The last time we spoke of Imagineer Tim Delaney was last year, when he departed Walt Disney Imagineering after thirty-three years with the company. Fans mourned his loss to WDI, as Delaney was a well-known name who had worked on a number of prominent and well-received projects throughout his career. I was glad to discover, then, that Delaney had landed on his feet and founded his own design studio. His website, which debuted a few months ago, provides a nice summary of his career to date and – even better – gives us lots of his fantastic conceptual art to view!
So before you drop in to check out his portfolio, here are a few of his pieces that I found most interesting. Delaney’s “break-through” came in the late 1970s with his well known conceptual renderings for EPCOT’s The Living Seas.
This rendering shows elements from the show and attraction originally conceived for the pavilion; this spectacular attraction was sadly abandoned when sponsorship problems forced Disney to cut the budget. Delaney’s rendering for Seas were so evocative and exciting, that the actual pavilion wound up being something of a disappointment when it actually debuted in 1986. An engineering triumph, to be sure, but nowhere near as expansive as Delaney’s original imaginative concepts. But that’s not all that he worked on for EPCOT.
This exciting rendering shows the Future World section of EPCOT Center as it was envisioned in 1978. I love the energy in that piece. Delaney also did some conceptual work for EPCOT’s never-built but long-lamented Space pavilion.
Other key projects that Delaney worked on at WDI included Discoveryland at Disneyland Paris and Tomorrowland at Hong Kong Disneyland. He developed concepts large and small, including the much-lauded Disney Parks and Resorts exhibit for last year’s D23 Expo.
But you know what we’re really interested in – the attractions that never made it off the drawing boards. The blue sky concepts. The sneak peeks of possible future attractions. Here are some of my favorites from Delaney’s site. First, the projects that never came to be. Delaney worked on several of these, including resort hotels…
This resort, which I believe is one of the various Disney regional resorts that had been considered, is called the White Mountains Lodge. According to Google, there are White Mountains in both Arizona and New Hampshire; the New England setting better fits the summer and wintertime views that Delaney envisions.
One of the most prominent projects that Delaney worked on before he left Disney was the famous pirate-themed expansion for Hong Kong Disneyland. This vast area would have been a “mini-land” addition to Adventureland, with several rides deriving their themes from Pirates of the Caribbean. The area would have possibly included a variation of the Haunted Mansion, and of course a new iteration of the famous Pirates of the Caribbean attraction. This version of Pirates would have been more thrilling than previous incarnations, though; with no plans to bring Splash Mountain to Hong Kong, the new version of Pirates would have incorporated elements of that flume attraction and ended with a massive drop. And I think it would have gone a little something like this…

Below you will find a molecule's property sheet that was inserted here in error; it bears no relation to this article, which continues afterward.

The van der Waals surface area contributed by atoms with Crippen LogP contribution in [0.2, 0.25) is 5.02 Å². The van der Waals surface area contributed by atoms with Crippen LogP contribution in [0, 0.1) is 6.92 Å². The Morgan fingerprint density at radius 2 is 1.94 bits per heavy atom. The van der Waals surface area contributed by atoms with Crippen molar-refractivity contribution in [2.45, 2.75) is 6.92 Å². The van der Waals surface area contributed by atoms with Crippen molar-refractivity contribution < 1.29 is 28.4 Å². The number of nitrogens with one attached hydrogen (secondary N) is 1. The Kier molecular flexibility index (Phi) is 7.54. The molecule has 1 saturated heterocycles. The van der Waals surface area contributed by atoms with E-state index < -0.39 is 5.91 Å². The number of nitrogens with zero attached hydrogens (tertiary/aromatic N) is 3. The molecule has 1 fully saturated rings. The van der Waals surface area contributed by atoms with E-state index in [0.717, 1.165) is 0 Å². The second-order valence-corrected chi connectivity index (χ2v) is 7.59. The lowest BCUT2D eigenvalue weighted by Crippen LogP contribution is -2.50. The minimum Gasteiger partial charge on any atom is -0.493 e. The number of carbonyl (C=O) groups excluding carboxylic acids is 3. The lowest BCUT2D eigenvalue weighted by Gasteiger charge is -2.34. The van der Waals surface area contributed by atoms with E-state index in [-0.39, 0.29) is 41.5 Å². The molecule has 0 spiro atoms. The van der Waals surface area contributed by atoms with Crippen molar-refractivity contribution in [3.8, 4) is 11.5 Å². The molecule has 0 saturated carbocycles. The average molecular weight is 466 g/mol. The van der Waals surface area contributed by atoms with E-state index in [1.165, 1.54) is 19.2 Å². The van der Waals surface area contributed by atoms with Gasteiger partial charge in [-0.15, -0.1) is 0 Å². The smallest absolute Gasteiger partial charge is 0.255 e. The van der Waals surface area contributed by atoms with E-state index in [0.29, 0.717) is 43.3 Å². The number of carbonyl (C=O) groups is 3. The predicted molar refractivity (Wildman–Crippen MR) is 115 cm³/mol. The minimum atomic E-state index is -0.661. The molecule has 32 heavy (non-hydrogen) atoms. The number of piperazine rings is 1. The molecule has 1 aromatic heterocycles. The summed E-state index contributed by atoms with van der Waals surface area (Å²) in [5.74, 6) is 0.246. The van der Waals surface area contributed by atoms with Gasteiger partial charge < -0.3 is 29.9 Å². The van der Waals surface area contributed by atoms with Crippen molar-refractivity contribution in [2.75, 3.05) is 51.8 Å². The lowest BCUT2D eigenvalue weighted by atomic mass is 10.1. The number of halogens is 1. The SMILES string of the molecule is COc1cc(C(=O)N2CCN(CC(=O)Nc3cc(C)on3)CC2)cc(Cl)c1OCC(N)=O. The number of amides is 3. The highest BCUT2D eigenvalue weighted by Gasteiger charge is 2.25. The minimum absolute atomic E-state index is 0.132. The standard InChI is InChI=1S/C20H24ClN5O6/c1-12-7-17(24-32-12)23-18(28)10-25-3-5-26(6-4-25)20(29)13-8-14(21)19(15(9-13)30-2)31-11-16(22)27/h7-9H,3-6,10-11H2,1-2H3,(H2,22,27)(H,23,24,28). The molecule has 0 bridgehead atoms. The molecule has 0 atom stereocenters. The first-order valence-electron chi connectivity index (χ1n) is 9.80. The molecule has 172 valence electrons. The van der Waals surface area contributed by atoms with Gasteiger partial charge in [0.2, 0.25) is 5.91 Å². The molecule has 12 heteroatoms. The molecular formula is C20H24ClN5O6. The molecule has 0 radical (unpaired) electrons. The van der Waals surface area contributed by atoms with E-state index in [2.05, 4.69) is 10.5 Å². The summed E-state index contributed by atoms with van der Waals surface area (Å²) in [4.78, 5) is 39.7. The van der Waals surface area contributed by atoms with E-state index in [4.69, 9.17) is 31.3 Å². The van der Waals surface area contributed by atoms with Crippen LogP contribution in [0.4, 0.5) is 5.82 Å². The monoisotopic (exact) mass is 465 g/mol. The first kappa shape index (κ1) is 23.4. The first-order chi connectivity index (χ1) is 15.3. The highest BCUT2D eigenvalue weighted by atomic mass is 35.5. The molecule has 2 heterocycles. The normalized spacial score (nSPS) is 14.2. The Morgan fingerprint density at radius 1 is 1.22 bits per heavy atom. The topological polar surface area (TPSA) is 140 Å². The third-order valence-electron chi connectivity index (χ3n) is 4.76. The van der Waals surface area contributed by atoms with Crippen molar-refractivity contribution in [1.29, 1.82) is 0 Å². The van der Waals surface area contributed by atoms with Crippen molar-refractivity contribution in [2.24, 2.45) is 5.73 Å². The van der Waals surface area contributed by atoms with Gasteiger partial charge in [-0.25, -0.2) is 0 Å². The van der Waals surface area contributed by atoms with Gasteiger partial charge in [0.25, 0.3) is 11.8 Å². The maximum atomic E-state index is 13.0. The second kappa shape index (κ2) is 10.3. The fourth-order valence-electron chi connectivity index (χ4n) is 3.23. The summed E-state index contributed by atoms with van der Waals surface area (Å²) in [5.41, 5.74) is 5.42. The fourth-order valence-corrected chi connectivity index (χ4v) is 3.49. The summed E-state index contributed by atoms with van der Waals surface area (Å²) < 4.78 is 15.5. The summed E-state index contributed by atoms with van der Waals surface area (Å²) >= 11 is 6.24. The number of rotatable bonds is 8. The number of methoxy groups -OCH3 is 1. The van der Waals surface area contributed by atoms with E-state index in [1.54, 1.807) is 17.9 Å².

Sadly, Hong Kong officials nixed this expansion. It would have been nice…
But Delaney’s site also gives us a glimpse of what the future might hold, with concept art from 2008 for Shanghai Disneyland – some of the first development art we’ve seen for the park. Here, Delaney shows a few of his concept for the park’s Main Street area:
While these concepts probably differ greatly from what we’ll actually see when the new park (codenamed “Project Bueno”) opens later this decade, they at least give us an idea of what is being considered. For one thing, many have questioned if the new park will be a traditional “kingdom” style design. While these designs are certainly different from previous Main Street areas, they do indicate that the park will have a somewhat similar layout with a town square, Main Street, and Center Street.
The top sketch shows a Hollywood-themed Main Street, with the various traditional Main Street amenities themed to appropriate Hollywood landmarks. The arch over Center Street indicates that it leads to the “Walt Disney Studios.”
The center sketch shows Main Street as a “Forest Village”, with a fantasy-based enchanted forest feel. The bottom sketch depicts a “Whimsy” Main Street, with various far-out designs more reminiscent of Downtown Disney. Interestingly, Center Street in this design provides a “view to Hyperion Theater.”
One of my favorite designs is this imposing suggestion for a new Space Mountain, from 2008:
That’s just a taste of what Delaney has on his site; head over and check out the rest, including more fantastic work on projects both built and unbuilt. And a few things that are mysterious but simply very cool…
Good luck to Tim in all his future projects!